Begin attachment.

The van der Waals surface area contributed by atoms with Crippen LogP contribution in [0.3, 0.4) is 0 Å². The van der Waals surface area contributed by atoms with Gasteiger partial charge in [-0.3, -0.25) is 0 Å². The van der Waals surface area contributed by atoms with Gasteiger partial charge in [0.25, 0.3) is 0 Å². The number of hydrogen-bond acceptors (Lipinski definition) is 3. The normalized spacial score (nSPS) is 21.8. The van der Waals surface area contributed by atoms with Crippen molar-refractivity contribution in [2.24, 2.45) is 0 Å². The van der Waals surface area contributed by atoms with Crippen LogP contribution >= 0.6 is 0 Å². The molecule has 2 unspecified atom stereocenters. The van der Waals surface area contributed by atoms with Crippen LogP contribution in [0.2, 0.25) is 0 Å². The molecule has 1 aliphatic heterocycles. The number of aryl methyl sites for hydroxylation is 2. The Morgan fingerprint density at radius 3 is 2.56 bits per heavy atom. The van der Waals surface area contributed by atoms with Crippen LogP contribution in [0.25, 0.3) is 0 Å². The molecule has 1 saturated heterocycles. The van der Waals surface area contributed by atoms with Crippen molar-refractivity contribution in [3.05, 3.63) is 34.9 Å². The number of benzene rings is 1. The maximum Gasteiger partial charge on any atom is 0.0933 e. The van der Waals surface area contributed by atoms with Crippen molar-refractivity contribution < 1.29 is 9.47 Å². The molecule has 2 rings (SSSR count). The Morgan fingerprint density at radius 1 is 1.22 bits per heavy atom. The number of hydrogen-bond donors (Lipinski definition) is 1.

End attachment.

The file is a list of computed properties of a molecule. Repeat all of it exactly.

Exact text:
The van der Waals surface area contributed by atoms with Crippen LogP contribution in [0.3, 0.4) is 0 Å². The van der Waals surface area contributed by atoms with Gasteiger partial charge in [-0.3, -0.25) is 0 Å². The van der Waals surface area contributed by atoms with Gasteiger partial charge in [0.25, 0.3) is 0 Å². The number of hydrogen-bond acceptors (Lipinski definition) is 3. The normalized spacial score (nSPS) is 21.8. The van der Waals surface area contributed by atoms with Crippen molar-refractivity contribution in [2.24, 2.45) is 0 Å². The van der Waals surface area contributed by atoms with Crippen LogP contribution >= 0.6 is 0 Å². The molecule has 2 unspecified atom stereocenters. The van der Waals surface area contributed by atoms with Crippen LogP contribution in [0.2, 0.25) is 0 Å². The molecule has 1 aliphatic heterocycles. The number of aryl methyl sites for hydroxylation is 2. The Morgan fingerprint density at radius 3 is 2.56 bits per heavy atom. The van der Waals surface area contributed by atoms with Crippen LogP contribution in [0.25, 0.3) is 0 Å². The molecule has 1 saturated heterocycles. The van der Waals surface area contributed by atoms with Crippen molar-refractivity contribution in [3.05, 3.63) is 34.9 Å². The number of benzene rings is 1. The maximum Gasteiger partial charge on any atom is 0.0933 e. The van der Waals surface area contributed by atoms with Crippen molar-refractivity contribution < 1.29 is 9.47 Å². The molecule has 2 rings (SSSR count). The Morgan fingerprint density at radius 1 is 1.22 bits per heavy atom. The number of hydrogen-bond donors (Lipinski definition) is 1.